If you recently had open heart surgery, you may have been exposed to a risk of deadly infections from a machine in the operating room that kept you warm. These machines include the Stӧckert 3T Heater-Cooler.
Heater-cooler devices are used during open-heart surgery to regulate the body temperature of a patient. These devices pump water in a special blanket that is draped over the patient. The water never contacts the patient, but it does evaporate and spray into the operating room through the exhaust vents.
The problem is that if there is bacteria in the water, it can land on a patient and cause an infection. Watch this video from the CDC:
What is the risk?
Your risk of developing an infection is low. Millions of heart surgery patients have been exposed, and only a few dozen infections have been reported. The problem is that a lot of people were exposed. Recent studies have found that nearly all heater-coolers made in the last 8-10 years were contaminated with bacteria. The bacteria is called M. chimaera, and the infections can take up to 5 years to cause symptoms. They can be treated with 1-2 years of antibiotics, but without proper diagnosis, infections can be deadly.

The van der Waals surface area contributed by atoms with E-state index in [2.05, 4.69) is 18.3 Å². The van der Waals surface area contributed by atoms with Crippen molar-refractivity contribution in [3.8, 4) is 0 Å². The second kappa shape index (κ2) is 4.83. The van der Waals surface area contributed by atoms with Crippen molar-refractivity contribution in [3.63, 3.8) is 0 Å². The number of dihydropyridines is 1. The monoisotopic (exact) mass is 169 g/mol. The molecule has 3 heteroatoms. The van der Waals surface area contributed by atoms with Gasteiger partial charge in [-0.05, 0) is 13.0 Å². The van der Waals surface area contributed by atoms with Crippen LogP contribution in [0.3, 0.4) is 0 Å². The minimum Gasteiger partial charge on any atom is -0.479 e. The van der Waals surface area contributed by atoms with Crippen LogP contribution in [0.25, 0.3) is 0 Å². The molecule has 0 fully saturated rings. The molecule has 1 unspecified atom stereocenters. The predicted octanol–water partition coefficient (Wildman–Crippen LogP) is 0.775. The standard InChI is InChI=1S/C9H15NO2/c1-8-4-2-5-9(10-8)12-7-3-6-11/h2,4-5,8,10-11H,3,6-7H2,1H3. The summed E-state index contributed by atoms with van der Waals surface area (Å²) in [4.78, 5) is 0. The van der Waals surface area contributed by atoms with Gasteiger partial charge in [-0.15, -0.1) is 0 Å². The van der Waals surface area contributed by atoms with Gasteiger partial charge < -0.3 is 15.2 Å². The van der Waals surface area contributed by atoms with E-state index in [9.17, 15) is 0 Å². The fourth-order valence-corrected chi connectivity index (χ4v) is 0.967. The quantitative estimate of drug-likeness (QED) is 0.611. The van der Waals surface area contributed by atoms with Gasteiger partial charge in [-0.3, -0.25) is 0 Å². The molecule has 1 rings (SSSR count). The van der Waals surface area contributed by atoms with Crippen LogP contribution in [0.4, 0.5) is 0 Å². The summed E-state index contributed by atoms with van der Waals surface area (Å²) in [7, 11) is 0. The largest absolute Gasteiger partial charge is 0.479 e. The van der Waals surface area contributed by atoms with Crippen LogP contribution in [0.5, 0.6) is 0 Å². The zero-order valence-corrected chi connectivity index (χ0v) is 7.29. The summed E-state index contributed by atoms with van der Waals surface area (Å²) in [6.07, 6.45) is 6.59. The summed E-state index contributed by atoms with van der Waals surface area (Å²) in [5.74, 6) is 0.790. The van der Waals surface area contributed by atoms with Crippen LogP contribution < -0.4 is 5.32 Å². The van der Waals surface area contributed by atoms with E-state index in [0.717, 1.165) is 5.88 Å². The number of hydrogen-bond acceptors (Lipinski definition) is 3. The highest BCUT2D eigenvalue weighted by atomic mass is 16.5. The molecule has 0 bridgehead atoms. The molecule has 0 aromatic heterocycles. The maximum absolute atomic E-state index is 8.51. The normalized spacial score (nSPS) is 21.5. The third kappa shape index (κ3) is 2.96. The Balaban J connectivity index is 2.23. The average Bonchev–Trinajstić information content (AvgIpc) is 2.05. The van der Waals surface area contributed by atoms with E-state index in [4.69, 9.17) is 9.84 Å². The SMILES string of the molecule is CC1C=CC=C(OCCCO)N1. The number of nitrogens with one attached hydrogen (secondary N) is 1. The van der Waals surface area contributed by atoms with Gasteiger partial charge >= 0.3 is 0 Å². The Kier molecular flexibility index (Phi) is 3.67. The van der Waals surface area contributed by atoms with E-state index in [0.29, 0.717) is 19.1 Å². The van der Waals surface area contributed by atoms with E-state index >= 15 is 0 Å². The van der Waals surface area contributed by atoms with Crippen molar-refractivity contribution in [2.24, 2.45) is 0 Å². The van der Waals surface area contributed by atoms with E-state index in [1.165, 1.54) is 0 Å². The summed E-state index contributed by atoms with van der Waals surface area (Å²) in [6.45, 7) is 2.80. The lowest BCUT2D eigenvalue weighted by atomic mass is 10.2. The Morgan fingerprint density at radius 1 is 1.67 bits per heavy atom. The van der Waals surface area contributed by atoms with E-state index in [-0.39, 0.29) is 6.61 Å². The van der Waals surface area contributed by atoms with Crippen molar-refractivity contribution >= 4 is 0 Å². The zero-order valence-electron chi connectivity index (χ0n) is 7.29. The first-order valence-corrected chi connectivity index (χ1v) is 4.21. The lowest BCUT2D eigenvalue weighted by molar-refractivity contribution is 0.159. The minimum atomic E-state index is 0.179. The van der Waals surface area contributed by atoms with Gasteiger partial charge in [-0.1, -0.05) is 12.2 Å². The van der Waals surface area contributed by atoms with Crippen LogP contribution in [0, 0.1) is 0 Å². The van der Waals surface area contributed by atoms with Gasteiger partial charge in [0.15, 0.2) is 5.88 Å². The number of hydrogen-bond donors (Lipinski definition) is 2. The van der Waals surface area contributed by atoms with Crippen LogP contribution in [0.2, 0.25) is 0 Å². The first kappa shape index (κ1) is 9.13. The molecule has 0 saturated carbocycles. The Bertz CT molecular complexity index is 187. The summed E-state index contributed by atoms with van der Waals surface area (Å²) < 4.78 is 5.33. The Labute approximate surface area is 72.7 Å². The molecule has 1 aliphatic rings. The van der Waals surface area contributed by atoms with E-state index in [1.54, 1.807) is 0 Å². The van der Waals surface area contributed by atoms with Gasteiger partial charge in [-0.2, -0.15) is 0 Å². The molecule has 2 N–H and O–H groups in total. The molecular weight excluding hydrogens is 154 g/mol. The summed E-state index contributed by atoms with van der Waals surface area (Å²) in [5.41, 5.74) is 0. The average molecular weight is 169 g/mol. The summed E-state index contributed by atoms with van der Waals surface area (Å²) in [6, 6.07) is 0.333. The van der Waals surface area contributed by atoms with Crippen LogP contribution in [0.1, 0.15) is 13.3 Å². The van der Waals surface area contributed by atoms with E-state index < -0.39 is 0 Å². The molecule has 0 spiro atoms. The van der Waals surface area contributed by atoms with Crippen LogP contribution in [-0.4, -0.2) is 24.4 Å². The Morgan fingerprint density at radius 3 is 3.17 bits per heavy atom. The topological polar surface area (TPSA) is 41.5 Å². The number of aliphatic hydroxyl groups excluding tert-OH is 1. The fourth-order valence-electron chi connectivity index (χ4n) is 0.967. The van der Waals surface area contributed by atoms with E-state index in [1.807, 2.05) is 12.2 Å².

List of Heater-Cooler Infection Outbreaks
At least six hospitals in Iowa, Pennsylvania, and Michigan have reported 28 cases of NTM infections associated with heater-cooler devices:
- Wellspan York Hospital – 1,300 notified; 12 cases; 10/1/11 to 7/24/15
- Penn State Hershey Hospital – 2,300 notified; 5 cases; 11/5/11 to 11/5/15
- Penn Presbyterian Medical Center – 1,100 notified; 4 cases; 10/1/13 to 12/17/15
- University of Iowa – 1,500 notified; 3 cases; 1/1/12 to 1/22/16
- Mercy Medical Center in Iowa – 2,600 notified; 2 cases; 7/1/12 to 7/1/16
- Spectrum Health Medical Center in MI – 4,500 notified; 2 cases; 1/1/12 to 11/10/15
Watch for Signs of Infection
Over 13,000 heart surgery patients have been notified that they may have been exposed and they should be vigilant for symptoms of a non-tuberculosis mycobacterial (NTM) infection. Because the bacteria is slow-growing, it can take up to four years for symptoms to appear.
Symptoms of an Infection
- Pain, redness, heat, or pus around a surgical incision
- Night sweats
- Joint pain
- Muscle pain
- Weight loss
- Failure to thrive in infants